to institute review.  Although this is only one decision, it embraces the entirety of the proceeding. If the Director decides to institute, review occurs. If the Director decides not to institute, for whatever reason, there is no review. In making this decision, the Director has complete discretion to decide not to institute review. The Director bears the political responsibility of determining which cases should proceed. While he has the authority not to institute review on the merits of the petition, he could deny review for other reasons such as administrative
efficiency or based on a party’s status as a sovereign.  Therefore, if IPR proceeds on patents owned by a tribe, it is because a politically accountable, federal official has authorized the institution of
that proceeding.  In this way, IPR is more like cases in which an agency chooses whether to institute a proceeding on information supplied by a private party. According to FMC, immunity would not apply in such a proceeding.

The Federal Circuit added that the role of the parties in IPR suggests immunity does not apply in these proceedings. Once an IPR has been initiated, the Board may choose to continue review even if the petitioner chooses not to participate, which reinforces the view that IPR is an act by the agency in reconsidering its own grant of a public franchise.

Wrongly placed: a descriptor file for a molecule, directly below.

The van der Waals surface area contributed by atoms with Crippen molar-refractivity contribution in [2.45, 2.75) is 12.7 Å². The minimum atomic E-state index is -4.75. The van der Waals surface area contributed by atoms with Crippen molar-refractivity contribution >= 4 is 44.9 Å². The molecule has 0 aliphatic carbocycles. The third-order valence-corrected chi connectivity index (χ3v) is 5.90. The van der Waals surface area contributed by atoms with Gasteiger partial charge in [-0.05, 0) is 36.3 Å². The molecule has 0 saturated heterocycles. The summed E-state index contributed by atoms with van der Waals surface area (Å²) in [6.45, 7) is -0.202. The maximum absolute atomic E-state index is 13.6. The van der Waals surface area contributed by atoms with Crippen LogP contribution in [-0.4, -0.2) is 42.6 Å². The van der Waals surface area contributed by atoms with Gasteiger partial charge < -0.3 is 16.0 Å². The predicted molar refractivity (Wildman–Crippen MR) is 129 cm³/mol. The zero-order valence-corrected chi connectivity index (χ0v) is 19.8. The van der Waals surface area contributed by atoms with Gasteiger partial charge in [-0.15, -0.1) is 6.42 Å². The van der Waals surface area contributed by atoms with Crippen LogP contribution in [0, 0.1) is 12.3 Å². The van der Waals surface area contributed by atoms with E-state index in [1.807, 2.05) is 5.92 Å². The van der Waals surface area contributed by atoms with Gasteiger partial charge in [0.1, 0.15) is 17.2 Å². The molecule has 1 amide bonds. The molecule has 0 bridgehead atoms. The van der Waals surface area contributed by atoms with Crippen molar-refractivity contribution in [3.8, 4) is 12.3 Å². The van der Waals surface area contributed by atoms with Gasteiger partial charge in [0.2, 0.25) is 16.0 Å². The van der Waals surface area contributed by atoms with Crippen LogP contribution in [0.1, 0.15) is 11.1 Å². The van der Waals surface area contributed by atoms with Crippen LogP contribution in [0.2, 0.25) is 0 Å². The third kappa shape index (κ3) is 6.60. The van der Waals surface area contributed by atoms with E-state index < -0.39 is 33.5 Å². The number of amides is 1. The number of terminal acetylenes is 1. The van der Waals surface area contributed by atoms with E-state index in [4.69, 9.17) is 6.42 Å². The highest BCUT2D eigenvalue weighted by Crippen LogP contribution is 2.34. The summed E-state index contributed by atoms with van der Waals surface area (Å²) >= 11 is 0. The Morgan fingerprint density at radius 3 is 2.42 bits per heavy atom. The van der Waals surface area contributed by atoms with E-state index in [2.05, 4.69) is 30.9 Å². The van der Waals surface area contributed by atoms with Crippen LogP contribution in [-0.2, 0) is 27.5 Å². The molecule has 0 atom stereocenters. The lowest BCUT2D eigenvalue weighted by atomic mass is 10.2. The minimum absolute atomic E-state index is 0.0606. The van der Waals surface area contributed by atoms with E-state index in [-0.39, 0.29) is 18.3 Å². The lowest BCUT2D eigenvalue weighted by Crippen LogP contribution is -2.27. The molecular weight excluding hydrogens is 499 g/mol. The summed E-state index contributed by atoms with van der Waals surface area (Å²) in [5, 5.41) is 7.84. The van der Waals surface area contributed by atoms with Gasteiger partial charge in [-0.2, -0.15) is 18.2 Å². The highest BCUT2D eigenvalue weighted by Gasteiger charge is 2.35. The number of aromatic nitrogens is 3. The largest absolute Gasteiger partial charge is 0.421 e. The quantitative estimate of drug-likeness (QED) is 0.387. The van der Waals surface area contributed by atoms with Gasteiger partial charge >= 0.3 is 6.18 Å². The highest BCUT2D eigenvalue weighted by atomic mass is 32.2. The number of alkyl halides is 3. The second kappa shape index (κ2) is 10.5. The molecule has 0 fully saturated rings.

The Federal Circuit also pointed out that although there are certain
similarities with the FRCP, the differences are substantial.  Further a patent owner can seek to amend its patent claims during the proceedings, an option not available in civil litigation.

Finally, while the USPTO has the authority to conduct reexamination proceedings that are more inquisitorial and less adjudicatory than IPR, this does not mean that IPR is thus necessarily a proceeding in which Congress contemplated tribal immunity to apply.  The mere existence of more inquisitorial proceedings in which immunity does not apply does not mean that immunity applies in a different type of proceeding
before the same agency.

Because it concluded that tribal sovereign immunity cannot be asserted in IPR, the Federal Circuit did not reach the parties’ other arguments.

Adidas and Nike Race Back to PTAB to Address Non-Instituted Grounds

In Adidas AG v. Nike, Inc., [2018-1180, 2018-1181] (July 2, 2018), the Federal Circuit granted Adidas’ motion to remand the appeal back to the PTAB to consider the non-instituted grounds in Adidas’ Petitions for inter partes review against Nike’s U.S. Patent Nos. 7,814,598 and  8,266,749.